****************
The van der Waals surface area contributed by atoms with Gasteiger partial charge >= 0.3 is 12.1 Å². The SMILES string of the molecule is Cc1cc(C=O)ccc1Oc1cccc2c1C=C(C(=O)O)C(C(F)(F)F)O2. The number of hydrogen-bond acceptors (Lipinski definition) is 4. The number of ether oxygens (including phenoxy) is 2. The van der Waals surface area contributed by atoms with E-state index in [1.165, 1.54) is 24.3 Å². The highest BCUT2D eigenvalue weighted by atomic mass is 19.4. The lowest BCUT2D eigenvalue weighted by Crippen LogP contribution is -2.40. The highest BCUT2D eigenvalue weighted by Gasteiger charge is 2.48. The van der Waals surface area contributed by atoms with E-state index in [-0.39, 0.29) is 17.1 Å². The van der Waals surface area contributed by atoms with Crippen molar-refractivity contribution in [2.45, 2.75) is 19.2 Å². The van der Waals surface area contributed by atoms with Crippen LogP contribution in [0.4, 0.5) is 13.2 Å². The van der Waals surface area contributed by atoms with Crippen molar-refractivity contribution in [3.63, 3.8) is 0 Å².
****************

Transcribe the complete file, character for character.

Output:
The van der Waals surface area contributed by atoms with Gasteiger partial charge >= 0.3 is 12.1 Å². The SMILES string of the molecule is Cc1cc(C=O)ccc1Oc1cccc2c1C=C(C(=O)O)C(C(F)(F)F)O2. The number of hydrogen-bond acceptors (Lipinski definition) is 4. The number of ether oxygens (including phenoxy) is 2. The van der Waals surface area contributed by atoms with E-state index in [1.165, 1.54) is 24.3 Å². The highest BCUT2D eigenvalue weighted by atomic mass is 19.4. The lowest BCUT2D eigenvalue weighted by Crippen LogP contribution is -2.40. The highest BCUT2D eigenvalue weighted by Gasteiger charge is 2.48. The van der Waals surface area contributed by atoms with E-state index in [-0.39, 0.29) is 17.1 Å². The van der Waals surface area contributed by atoms with Crippen molar-refractivity contribution in [2.45, 2.75) is 19.2 Å². The van der Waals surface area contributed by atoms with Crippen LogP contribution in [0.4, 0.5) is 13.2 Å². The van der Waals surface area contributed by atoms with Crippen molar-refractivity contribution in [3.63, 3.8) is 0 Å².